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It’s the media functionality that really makes the Archos 5 Internet Tablet worth considering. That 4.8in screen makes this a fabulous device for watching video, whether that be catching up on your favourite TV shows, or watching a classic movie for the 100th time. I’ve never been totally sold on serious video watching on the move, but with the Archos 5 Internet Tablet you simply forget that you’re sitting on a train or plane. Over the past couple of months I’ve watched three seasons of The Wire while travelling into London and back each day, and the journeys just flew by as a result.
As is usually the case, codec support is simply brilliant. I’ve ripped my entire DVD collection to my NAS box, leaving them all as VOB files, and copying a few to the Archos 5 resulted in a superb movie experience. Not only is the image quality excellent, you can choose to leave the aspect ratio as it should be (the best choice), or adapt it to fit the screen. The Archos 5 had no problems playing back DivX or Xvid files either, while high definition MKV files also posed no problem to this hardcore handheld.
One thing I will say about watching HD content, is that with the screen’s 800 x 480 resolution, you can’t really see any image quality improvement over SD video. That said, you can purchase a TV out module for the Archos 5, which will then allow you to pump 1,280 x 720 HD content to your high definition TV, which could be quite handy if you don’t have a media streamer that supports MKV. While I’m on the subject of HD footage, the Archos 5 won’t playback h.264 files until you’ve registered the device. This is slightly annoying, but you only have to do this once.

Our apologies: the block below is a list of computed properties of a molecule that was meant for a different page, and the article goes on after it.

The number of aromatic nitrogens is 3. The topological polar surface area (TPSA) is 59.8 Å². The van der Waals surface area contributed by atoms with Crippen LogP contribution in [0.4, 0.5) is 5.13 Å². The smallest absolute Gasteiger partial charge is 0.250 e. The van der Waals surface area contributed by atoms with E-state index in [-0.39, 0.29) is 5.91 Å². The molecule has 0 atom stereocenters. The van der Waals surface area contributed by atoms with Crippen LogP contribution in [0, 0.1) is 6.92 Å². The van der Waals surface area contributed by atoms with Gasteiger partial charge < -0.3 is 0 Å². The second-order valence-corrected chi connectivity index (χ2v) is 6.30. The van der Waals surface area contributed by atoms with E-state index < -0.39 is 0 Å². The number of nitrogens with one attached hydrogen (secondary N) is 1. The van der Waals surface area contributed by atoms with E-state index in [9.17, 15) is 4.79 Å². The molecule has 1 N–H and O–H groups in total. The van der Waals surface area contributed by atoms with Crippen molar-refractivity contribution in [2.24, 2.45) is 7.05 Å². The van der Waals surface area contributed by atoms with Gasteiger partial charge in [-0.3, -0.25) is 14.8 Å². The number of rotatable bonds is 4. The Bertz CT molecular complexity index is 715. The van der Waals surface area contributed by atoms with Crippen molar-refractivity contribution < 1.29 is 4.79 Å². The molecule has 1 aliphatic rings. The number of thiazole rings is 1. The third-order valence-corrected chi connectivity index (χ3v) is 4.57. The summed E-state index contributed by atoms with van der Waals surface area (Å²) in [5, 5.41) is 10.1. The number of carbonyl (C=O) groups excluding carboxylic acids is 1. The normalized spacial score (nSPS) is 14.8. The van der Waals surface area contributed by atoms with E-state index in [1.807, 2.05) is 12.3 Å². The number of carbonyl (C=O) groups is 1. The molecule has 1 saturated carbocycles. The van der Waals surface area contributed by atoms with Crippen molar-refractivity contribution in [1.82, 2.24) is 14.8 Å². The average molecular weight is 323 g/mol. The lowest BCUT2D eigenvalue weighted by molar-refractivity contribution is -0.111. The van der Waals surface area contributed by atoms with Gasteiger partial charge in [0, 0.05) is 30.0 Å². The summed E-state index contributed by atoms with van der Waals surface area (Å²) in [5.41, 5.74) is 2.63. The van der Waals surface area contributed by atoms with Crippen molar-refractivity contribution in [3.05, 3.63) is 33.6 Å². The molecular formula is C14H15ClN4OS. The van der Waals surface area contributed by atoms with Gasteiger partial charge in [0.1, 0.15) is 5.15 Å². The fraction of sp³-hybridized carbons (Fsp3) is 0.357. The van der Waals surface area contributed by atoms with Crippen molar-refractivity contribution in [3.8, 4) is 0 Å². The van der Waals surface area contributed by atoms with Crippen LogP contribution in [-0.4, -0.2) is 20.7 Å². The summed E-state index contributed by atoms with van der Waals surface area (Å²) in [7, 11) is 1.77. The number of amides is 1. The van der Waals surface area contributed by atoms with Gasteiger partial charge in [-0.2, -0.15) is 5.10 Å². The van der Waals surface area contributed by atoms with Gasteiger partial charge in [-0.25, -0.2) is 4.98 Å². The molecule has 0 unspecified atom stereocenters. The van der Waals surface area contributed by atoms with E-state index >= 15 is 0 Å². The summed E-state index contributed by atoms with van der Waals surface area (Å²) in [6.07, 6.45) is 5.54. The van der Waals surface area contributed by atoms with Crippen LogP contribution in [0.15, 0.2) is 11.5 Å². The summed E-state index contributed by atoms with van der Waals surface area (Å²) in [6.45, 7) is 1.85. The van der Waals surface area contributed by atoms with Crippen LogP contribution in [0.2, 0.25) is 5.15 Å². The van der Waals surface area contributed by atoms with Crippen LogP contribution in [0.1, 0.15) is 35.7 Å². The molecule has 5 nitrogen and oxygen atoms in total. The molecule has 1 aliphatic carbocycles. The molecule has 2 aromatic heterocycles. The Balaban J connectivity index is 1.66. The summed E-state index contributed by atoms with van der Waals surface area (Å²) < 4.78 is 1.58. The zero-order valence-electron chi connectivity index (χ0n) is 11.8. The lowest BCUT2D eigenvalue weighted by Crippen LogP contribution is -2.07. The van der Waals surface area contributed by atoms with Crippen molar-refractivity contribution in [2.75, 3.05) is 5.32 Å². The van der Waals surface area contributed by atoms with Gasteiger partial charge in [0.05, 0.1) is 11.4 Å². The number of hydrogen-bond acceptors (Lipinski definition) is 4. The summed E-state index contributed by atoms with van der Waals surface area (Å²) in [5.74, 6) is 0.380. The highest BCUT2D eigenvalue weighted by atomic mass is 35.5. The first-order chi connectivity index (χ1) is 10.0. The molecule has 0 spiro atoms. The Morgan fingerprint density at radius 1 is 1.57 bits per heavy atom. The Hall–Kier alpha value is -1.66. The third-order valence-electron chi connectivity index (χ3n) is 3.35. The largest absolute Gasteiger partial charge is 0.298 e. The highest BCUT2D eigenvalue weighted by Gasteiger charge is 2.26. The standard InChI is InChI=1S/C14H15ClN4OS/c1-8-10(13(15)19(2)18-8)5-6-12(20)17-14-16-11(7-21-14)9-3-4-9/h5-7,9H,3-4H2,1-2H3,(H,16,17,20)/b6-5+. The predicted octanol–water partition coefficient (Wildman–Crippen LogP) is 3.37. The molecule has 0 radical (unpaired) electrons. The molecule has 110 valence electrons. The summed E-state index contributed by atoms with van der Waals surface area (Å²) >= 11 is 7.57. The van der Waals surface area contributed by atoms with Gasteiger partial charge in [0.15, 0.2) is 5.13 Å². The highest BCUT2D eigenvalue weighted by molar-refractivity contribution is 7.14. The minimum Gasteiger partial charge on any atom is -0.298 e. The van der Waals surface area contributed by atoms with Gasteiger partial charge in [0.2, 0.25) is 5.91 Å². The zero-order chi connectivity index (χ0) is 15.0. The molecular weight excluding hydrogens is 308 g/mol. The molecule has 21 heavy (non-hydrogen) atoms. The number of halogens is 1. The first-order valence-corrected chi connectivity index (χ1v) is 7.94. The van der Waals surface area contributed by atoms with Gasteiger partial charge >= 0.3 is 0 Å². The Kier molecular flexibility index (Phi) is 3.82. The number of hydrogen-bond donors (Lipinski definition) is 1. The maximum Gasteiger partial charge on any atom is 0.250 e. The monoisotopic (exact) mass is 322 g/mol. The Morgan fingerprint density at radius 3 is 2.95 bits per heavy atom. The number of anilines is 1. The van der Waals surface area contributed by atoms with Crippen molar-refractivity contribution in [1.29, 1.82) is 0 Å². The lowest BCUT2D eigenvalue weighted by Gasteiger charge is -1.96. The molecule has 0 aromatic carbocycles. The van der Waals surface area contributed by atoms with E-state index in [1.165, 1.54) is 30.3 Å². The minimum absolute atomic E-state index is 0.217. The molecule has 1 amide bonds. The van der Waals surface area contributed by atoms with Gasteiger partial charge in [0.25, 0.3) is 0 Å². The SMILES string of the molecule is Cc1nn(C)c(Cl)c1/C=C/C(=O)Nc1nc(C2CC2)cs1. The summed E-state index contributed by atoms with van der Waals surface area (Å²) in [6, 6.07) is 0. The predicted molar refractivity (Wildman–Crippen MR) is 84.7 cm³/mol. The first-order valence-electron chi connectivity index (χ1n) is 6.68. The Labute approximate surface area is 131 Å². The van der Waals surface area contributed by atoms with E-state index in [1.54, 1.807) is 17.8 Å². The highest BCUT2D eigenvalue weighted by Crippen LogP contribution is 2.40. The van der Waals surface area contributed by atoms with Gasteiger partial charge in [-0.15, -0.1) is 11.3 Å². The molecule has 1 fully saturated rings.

You can buy a TV tuner module for the Archos 5. Not only will this allow you to watch TV on the move, but you can also turn the device into a PVR, thus recording programmes directly to the Archos 5 for viewing at a later date. You can also hook it up to a set-top box and record from that using the TV dock. You can stream video from a PC or NAS appliance on your network, using the built-in Wi-Fi adapter. This worked flawlessly in my house, streaming Xvid, VOB and even MKV files from my Netgear ReadyNAS NV+.
One interesting point about video playback is that according to the Archos website, this device won’t playback MPEG2 or VOB files without first installing the optional Cinema package, but I had no problem playing back both formats without installing anything.
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